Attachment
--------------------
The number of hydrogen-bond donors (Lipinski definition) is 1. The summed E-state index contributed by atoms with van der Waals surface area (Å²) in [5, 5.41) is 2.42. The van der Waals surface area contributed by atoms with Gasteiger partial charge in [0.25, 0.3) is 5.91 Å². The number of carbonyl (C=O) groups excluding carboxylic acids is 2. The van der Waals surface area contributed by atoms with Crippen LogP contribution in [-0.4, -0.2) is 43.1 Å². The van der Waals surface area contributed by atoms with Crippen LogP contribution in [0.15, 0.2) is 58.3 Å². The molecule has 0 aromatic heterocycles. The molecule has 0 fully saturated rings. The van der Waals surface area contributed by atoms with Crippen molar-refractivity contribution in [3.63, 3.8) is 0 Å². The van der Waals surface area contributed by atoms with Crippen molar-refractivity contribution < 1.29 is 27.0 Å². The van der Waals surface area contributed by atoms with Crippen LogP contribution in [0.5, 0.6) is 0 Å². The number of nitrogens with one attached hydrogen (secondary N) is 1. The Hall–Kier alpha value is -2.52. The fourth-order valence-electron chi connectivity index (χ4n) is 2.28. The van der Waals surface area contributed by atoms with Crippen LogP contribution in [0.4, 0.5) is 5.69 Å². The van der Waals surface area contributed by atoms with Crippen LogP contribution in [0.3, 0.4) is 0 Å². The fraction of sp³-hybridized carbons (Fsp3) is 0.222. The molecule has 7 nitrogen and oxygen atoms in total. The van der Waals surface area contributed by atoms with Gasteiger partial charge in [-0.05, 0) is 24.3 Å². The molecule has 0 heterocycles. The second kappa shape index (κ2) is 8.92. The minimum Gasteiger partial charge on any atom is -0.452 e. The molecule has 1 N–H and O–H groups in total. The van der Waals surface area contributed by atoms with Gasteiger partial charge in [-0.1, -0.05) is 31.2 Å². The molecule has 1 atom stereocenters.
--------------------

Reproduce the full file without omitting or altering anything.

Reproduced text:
The number of hydrogen-bond donors (Lipinski definition) is 1. The summed E-state index contributed by atoms with van der Waals surface area (Å²) in [5, 5.41) is 2.42. The van der Waals surface area contributed by atoms with Gasteiger partial charge in [0.25, 0.3) is 5.91 Å². The number of carbonyl (C=O) groups excluding carboxylic acids is 2. The van der Waals surface area contributed by atoms with Crippen LogP contribution in [-0.4, -0.2) is 43.1 Å². The van der Waals surface area contributed by atoms with Crippen LogP contribution in [0.15, 0.2) is 58.3 Å². The molecule has 0 aromatic heterocycles. The molecule has 0 fully saturated rings. The van der Waals surface area contributed by atoms with Crippen molar-refractivity contribution in [3.63, 3.8) is 0 Å². The van der Waals surface area contributed by atoms with Crippen molar-refractivity contribution < 1.29 is 27.0 Å². The van der Waals surface area contributed by atoms with Crippen LogP contribution in [0.5, 0.6) is 0 Å². The number of nitrogens with one attached hydrogen (secondary N) is 1. The Hall–Kier alpha value is -2.52. The fourth-order valence-electron chi connectivity index (χ4n) is 2.28. The van der Waals surface area contributed by atoms with Crippen LogP contribution in [0.4, 0.5) is 5.69 Å². The van der Waals surface area contributed by atoms with Crippen LogP contribution in [0.3, 0.4) is 0 Å². The fraction of sp³-hybridized carbons (Fsp3) is 0.222. The molecule has 7 nitrogen and oxygen atoms in total. The van der Waals surface area contributed by atoms with Gasteiger partial charge in [-0.05, 0) is 24.3 Å². The molecule has 0 heterocycles. The second kappa shape index (κ2) is 8.92. The minimum Gasteiger partial charge on any atom is -0.452 e. The molecule has 1 N–H and O–H groups in total. The van der Waals surface area contributed by atoms with Gasteiger partial charge in [-0.1, -0.05) is 31.2 Å². The molecule has 1 atom stereocenters.